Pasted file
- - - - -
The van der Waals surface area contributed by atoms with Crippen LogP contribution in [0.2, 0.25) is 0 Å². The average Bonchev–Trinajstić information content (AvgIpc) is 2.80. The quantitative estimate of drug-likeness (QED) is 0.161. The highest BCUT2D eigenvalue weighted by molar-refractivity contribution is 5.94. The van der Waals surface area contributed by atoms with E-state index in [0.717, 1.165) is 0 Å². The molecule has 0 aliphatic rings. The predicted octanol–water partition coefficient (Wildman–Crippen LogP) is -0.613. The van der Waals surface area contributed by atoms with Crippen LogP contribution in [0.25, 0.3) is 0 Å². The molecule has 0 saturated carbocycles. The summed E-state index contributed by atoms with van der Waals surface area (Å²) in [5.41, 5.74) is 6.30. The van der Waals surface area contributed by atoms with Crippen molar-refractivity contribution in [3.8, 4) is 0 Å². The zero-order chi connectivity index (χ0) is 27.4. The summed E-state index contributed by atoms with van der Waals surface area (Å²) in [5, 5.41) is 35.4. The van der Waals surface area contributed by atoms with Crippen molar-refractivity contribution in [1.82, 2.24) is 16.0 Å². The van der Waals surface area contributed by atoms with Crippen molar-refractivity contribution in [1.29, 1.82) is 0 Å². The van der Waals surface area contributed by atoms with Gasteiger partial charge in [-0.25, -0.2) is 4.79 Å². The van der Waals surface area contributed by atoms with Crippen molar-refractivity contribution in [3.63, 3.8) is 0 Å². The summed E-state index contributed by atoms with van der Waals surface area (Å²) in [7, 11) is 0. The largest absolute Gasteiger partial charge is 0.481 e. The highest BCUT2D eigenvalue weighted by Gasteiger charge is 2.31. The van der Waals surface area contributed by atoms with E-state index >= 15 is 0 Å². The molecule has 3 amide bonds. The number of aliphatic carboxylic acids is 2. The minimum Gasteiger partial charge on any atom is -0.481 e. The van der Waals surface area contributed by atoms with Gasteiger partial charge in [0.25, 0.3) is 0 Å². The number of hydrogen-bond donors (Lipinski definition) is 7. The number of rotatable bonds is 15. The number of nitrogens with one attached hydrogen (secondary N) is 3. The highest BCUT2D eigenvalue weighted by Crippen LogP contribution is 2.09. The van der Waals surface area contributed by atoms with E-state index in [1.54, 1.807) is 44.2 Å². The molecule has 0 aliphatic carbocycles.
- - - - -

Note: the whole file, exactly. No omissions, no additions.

The van der Waals surface area contributed by atoms with Crippen LogP contribution in [0.2, 0.25) is 0 Å². The average Bonchev–Trinajstić information content (AvgIpc) is 2.80. The quantitative estimate of drug-likeness (QED) is 0.161. The highest BCUT2D eigenvalue weighted by molar-refractivity contribution is 5.94. The van der Waals surface area contributed by atoms with E-state index in [0.717, 1.165) is 0 Å². The molecule has 0 aliphatic rings. The predicted octanol–water partition coefficient (Wildman–Crippen LogP) is -0.613. The van der Waals surface area contributed by atoms with Crippen LogP contribution in [0.25, 0.3) is 0 Å². The molecule has 0 saturated carbocycles. The summed E-state index contributed by atoms with van der Waals surface area (Å²) in [5.41, 5.74) is 6.30. The van der Waals surface area contributed by atoms with Crippen molar-refractivity contribution in [3.8, 4) is 0 Å². The zero-order chi connectivity index (χ0) is 27.4. The summed E-state index contributed by atoms with van der Waals surface area (Å²) in [5, 5.41) is 35.4. The van der Waals surface area contributed by atoms with Crippen molar-refractivity contribution in [1.82, 2.24) is 16.0 Å². The van der Waals surface area contributed by atoms with Crippen molar-refractivity contribution in [1.29, 1.82) is 0 Å². The van der Waals surface area contributed by atoms with Gasteiger partial charge in [-0.25, -0.2) is 4.79 Å². The van der Waals surface area contributed by atoms with Crippen molar-refractivity contribution in [3.63, 3.8) is 0 Å². The summed E-state index contributed by atoms with van der Waals surface area (Å²) in [7, 11) is 0. The largest absolute Gasteiger partial charge is 0.481 e. The highest BCUT2D eigenvalue weighted by Gasteiger charge is 2.31. The van der Waals surface area contributed by atoms with E-state index >= 15 is 0 Å². The molecule has 3 amide bonds. The number of aliphatic carboxylic acids is 2. The minimum Gasteiger partial charge on any atom is -0.481 e. The van der Waals surface area contributed by atoms with Gasteiger partial charge in [0.25, 0.3) is 0 Å². The number of hydrogen-bond donors (Lipinski definition) is 7. The number of rotatable bonds is 15. The number of nitrogens with one attached hydrogen (secondary N) is 3. The highest BCUT2D eigenvalue weighted by Crippen LogP contribution is 2.09. The van der Waals surface area contributed by atoms with E-state index in [1.54, 1.807) is 44.2 Å². The molecule has 0 aliphatic carbocycles.